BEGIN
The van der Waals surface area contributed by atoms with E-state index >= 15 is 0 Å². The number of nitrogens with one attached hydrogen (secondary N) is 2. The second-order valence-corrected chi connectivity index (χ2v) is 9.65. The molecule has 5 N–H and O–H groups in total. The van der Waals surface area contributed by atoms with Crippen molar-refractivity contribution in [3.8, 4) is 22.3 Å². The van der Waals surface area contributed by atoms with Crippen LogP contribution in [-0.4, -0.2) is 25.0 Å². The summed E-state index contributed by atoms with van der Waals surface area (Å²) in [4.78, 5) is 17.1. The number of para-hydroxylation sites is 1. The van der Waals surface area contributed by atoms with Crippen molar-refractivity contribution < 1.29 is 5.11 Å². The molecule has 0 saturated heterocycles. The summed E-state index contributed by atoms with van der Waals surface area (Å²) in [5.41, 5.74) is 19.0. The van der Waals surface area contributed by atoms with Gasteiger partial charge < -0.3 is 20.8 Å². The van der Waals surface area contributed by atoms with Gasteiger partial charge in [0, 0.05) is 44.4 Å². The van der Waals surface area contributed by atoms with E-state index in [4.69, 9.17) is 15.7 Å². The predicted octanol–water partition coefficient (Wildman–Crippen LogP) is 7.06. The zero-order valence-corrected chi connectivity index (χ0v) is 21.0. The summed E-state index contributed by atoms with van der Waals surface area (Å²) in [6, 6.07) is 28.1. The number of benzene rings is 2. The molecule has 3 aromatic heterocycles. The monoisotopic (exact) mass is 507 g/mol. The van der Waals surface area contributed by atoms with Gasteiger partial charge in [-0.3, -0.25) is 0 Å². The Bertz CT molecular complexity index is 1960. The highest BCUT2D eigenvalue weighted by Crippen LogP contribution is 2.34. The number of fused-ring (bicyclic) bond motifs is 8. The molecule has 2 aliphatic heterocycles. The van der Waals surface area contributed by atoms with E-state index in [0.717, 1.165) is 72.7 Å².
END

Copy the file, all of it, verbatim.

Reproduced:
The van der Waals surface area contributed by atoms with E-state index >= 15 is 0 Å². The number of nitrogens with one attached hydrogen (secondary N) is 2. The second-order valence-corrected chi connectivity index (χ2v) is 9.65. The molecule has 5 N–H and O–H groups in total. The van der Waals surface area contributed by atoms with Crippen molar-refractivity contribution in [3.8, 4) is 22.3 Å². The van der Waals surface area contributed by atoms with Crippen LogP contribution in [-0.4, -0.2) is 25.0 Å². The summed E-state index contributed by atoms with van der Waals surface area (Å²) in [4.78, 5) is 17.1. The number of para-hydroxylation sites is 1. The van der Waals surface area contributed by atoms with Crippen molar-refractivity contribution < 1.29 is 5.11 Å². The molecule has 0 saturated heterocycles. The summed E-state index contributed by atoms with van der Waals surface area (Å²) in [5.41, 5.74) is 19.0. The van der Waals surface area contributed by atoms with Gasteiger partial charge < -0.3 is 20.8 Å². The van der Waals surface area contributed by atoms with Gasteiger partial charge in [0, 0.05) is 44.4 Å². The van der Waals surface area contributed by atoms with E-state index in [4.69, 9.17) is 15.7 Å². The predicted octanol–water partition coefficient (Wildman–Crippen LogP) is 7.06. The zero-order valence-corrected chi connectivity index (χ0v) is 21.0. The summed E-state index contributed by atoms with van der Waals surface area (Å²) in [6, 6.07) is 28.1. The number of benzene rings is 2. The molecule has 3 aromatic heterocycles. The monoisotopic (exact) mass is 507 g/mol. The van der Waals surface area contributed by atoms with Gasteiger partial charge in [-0.3, -0.25) is 0 Å². The Bertz CT molecular complexity index is 1960. The highest BCUT2D eigenvalue weighted by Crippen LogP contribution is 2.34. The number of fused-ring (bicyclic) bond motifs is 8. The molecule has 2 aliphatic heterocycles. The van der Waals surface area contributed by atoms with E-state index in [0.717, 1.165) is 72.7 Å².